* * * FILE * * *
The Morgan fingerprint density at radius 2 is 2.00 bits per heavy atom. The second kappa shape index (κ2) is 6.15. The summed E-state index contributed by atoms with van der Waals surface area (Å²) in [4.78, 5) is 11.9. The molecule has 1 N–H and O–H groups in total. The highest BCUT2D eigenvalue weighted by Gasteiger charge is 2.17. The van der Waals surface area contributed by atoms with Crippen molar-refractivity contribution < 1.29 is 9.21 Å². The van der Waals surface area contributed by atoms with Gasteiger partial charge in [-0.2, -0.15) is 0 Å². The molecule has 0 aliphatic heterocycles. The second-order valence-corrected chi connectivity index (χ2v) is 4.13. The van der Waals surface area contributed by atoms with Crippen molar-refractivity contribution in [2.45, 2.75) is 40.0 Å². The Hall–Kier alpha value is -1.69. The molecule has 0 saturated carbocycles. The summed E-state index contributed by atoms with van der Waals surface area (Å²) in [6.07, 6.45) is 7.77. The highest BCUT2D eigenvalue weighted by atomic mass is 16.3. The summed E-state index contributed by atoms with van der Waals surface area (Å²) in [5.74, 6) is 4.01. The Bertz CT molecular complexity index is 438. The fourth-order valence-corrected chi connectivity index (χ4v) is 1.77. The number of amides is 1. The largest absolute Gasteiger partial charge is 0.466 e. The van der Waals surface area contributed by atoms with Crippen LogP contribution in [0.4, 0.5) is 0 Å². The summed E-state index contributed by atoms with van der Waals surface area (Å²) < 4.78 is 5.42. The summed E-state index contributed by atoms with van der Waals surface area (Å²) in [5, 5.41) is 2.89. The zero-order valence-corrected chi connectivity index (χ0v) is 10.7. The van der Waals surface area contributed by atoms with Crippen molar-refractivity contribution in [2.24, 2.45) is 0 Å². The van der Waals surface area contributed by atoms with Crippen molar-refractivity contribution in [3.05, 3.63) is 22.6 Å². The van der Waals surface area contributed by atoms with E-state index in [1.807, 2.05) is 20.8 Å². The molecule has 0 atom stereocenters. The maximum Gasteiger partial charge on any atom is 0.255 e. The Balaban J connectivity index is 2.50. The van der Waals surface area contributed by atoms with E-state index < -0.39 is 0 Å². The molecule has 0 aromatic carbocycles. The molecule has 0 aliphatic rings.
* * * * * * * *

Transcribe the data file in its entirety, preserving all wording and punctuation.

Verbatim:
The Morgan fingerprint density at radius 2 is 2.00 bits per heavy atom. The second kappa shape index (κ2) is 6.15. The summed E-state index contributed by atoms with van der Waals surface area (Å²) in [4.78, 5) is 11.9. The molecule has 1 N–H and O–H groups in total. The highest BCUT2D eigenvalue weighted by Gasteiger charge is 2.17. The van der Waals surface area contributed by atoms with Crippen molar-refractivity contribution < 1.29 is 9.21 Å². The van der Waals surface area contributed by atoms with Gasteiger partial charge in [-0.2, -0.15) is 0 Å². The molecule has 0 aliphatic heterocycles. The second-order valence-corrected chi connectivity index (χ2v) is 4.13. The van der Waals surface area contributed by atoms with Crippen molar-refractivity contribution in [2.45, 2.75) is 40.0 Å². The Hall–Kier alpha value is -1.69. The molecule has 0 saturated carbocycles. The summed E-state index contributed by atoms with van der Waals surface area (Å²) in [6.07, 6.45) is 7.77. The highest BCUT2D eigenvalue weighted by atomic mass is 16.3. The summed E-state index contributed by atoms with van der Waals surface area (Å²) in [5.74, 6) is 4.01. The Bertz CT molecular complexity index is 438. The fourth-order valence-corrected chi connectivity index (χ4v) is 1.77. The number of amides is 1. The largest absolute Gasteiger partial charge is 0.466 e. The van der Waals surface area contributed by atoms with Crippen LogP contribution in [0.4, 0.5) is 0 Å². The summed E-state index contributed by atoms with van der Waals surface area (Å²) < 4.78 is 5.42. The summed E-state index contributed by atoms with van der Waals surface area (Å²) in [5, 5.41) is 2.89. The zero-order valence-corrected chi connectivity index (χ0v) is 10.7. The van der Waals surface area contributed by atoms with Crippen molar-refractivity contribution in [2.24, 2.45) is 0 Å². The van der Waals surface area contributed by atoms with Crippen molar-refractivity contribution in [3.05, 3.63) is 22.6 Å². The van der Waals surface area contributed by atoms with E-state index in [1.807, 2.05) is 20.8 Å². The molecule has 0 atom stereocenters. The maximum Gasteiger partial charge on any atom is 0.255 e. The Balaban J connectivity index is 2.50. The van der Waals surface area contributed by atoms with E-state index < -0.39 is 0 Å². The molecule has 0 aromatic carbocycles. The molecule has 0 aliphatic rings.